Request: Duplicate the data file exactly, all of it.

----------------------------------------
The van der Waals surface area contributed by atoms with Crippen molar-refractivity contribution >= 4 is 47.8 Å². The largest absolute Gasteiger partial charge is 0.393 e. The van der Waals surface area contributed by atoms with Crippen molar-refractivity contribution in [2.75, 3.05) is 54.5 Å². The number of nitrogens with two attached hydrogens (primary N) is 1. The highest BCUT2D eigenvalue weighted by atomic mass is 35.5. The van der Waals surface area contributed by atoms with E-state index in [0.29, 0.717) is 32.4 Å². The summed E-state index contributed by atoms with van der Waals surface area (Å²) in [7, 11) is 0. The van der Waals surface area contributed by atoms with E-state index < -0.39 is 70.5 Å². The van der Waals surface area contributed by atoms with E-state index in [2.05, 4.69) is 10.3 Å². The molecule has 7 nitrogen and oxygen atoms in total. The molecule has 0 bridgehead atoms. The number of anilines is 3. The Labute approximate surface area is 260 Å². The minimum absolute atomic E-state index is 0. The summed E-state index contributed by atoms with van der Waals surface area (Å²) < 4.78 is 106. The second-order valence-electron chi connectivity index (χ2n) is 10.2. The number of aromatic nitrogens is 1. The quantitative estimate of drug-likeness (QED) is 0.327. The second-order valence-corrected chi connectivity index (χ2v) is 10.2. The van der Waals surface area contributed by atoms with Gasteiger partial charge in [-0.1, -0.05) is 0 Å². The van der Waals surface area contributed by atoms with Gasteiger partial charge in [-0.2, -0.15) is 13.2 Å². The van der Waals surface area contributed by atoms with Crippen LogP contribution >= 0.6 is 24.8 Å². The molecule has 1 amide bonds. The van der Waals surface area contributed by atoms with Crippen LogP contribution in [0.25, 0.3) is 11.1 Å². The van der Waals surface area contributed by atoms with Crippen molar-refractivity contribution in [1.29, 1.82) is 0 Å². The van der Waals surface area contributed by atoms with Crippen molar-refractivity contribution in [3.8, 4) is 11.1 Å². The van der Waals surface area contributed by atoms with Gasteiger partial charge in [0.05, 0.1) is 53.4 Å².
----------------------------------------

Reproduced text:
The van der Waals surface area contributed by atoms with Crippen molar-refractivity contribution >= 4 is 47.8 Å². The largest absolute Gasteiger partial charge is 0.393 e. The van der Waals surface area contributed by atoms with Crippen molar-refractivity contribution in [2.75, 3.05) is 54.5 Å². The number of nitrogens with two attached hydrogens (primary N) is 1. The highest BCUT2D eigenvalue weighted by atomic mass is 35.5. The van der Waals surface area contributed by atoms with E-state index in [0.29, 0.717) is 32.4 Å². The summed E-state index contributed by atoms with van der Waals surface area (Å²) in [7, 11) is 0. The van der Waals surface area contributed by atoms with E-state index < -0.39 is 70.5 Å². The van der Waals surface area contributed by atoms with E-state index in [2.05, 4.69) is 10.3 Å². The molecule has 7 nitrogen and oxygen atoms in total. The molecule has 0 bridgehead atoms. The number of anilines is 3. The Labute approximate surface area is 260 Å². The minimum absolute atomic E-state index is 0. The summed E-state index contributed by atoms with van der Waals surface area (Å²) < 4.78 is 106. The second-order valence-electron chi connectivity index (χ2n) is 10.2. The number of aromatic nitrogens is 1. The quantitative estimate of drug-likeness (QED) is 0.327. The second-order valence-corrected chi connectivity index (χ2v) is 10.2. The van der Waals surface area contributed by atoms with Gasteiger partial charge in [-0.1, -0.05) is 0 Å². The van der Waals surface area contributed by atoms with Gasteiger partial charge in [-0.2, -0.15) is 13.2 Å². The van der Waals surface area contributed by atoms with Crippen LogP contribution >= 0.6 is 24.8 Å². The molecule has 1 amide bonds. The van der Waals surface area contributed by atoms with Crippen LogP contribution in [0.25, 0.3) is 11.1 Å². The van der Waals surface area contributed by atoms with Crippen molar-refractivity contribution in [1.29, 1.82) is 0 Å². The van der Waals surface area contributed by atoms with Crippen molar-refractivity contribution in [3.8, 4) is 11.1 Å². The van der Waals surface area contributed by atoms with Gasteiger partial charge in [0.05, 0.1) is 53.4 Å².